Asbestosis, Asbestos Lung Cancer, Pleural Mesothelioma Cancer, Pleural Disorders

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Why is asbestos so dangerous?

Asbestos fibres are present everywhere in the environment, however these are generally at a low acceptable level. The risk of developing an asbestos-related disease is increased when the number of fibres breathed in is increased. Working on or near damaged asbestos containing materials or breathing in high levels of asbestos fibres can increase your chances of getting an asbestos related disease.

Over 4000 deaths a year are attributed to asbestos (source HSE),  four main diseases can be caused by asbestos:

  • mesothelioma (always fatal)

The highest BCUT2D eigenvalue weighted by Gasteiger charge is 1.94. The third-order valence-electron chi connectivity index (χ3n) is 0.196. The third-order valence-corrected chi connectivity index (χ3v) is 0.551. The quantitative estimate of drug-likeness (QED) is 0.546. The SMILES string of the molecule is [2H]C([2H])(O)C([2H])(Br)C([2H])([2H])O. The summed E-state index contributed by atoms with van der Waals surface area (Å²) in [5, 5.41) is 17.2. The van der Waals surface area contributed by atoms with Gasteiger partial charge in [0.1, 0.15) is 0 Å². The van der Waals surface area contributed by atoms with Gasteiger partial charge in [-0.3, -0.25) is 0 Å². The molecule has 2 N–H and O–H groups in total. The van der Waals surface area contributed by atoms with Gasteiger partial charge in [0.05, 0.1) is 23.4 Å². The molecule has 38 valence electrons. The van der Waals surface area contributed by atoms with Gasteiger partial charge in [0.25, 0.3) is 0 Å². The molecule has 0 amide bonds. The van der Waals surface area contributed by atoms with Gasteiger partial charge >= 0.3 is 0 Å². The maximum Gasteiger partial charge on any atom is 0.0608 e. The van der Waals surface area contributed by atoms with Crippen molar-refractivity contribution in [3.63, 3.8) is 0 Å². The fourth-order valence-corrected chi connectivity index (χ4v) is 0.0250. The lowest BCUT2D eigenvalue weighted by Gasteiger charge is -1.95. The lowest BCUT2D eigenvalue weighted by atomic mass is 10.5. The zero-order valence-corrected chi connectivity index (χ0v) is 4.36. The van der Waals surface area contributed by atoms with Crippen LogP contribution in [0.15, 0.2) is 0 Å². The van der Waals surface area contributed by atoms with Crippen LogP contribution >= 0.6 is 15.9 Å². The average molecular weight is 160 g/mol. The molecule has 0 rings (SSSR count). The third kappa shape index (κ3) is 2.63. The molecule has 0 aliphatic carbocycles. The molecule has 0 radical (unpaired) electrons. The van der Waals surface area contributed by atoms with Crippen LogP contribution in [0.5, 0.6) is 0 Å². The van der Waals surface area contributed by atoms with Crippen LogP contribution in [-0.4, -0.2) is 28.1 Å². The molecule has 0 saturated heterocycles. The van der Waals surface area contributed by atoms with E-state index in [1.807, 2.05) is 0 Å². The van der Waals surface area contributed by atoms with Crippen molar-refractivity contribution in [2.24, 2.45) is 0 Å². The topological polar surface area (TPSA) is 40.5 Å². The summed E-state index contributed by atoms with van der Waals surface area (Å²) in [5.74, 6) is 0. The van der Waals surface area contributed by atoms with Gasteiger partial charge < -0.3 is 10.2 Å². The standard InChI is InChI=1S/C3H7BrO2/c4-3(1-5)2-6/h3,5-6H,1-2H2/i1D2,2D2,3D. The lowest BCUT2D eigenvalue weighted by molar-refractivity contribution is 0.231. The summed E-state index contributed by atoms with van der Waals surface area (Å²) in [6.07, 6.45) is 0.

• lung cancer (almost always fatal)
  • asbestosis (not always fatal, but very debilitating)
  • diffuse pleural thickening (not fatal)

These diseases generaly will not affect you immediately but later on in life, so there is a need for you to protect yourself from contracting an asbestos related disease in the future. It is also important to remember that people who smoke and are also exposed to asbestos fibres are at a much greater risk of developing lung cancer.

Further information on the diseases can be found here: HSE Asbestos Diseases Stats

A good source of further knowledge on the subject can be found on wikipedia here:  Wikipedia Asbestos

What is asbestos?

Asbestos is a naturally occurring fibrous material, it has been used since the 50's in the UK as an insulator (keeping things hot or cold), it  also has good fire retardent properties and protects from corrosion. Asbestos has been mixed with other materials that make it hard to detect, it is likely that asbestos could have been present in any building or property pre year 2000.

Common uses such as ceiling tiles, pipe insulation, spray coatings, boilers etc could hide this hidden killer.

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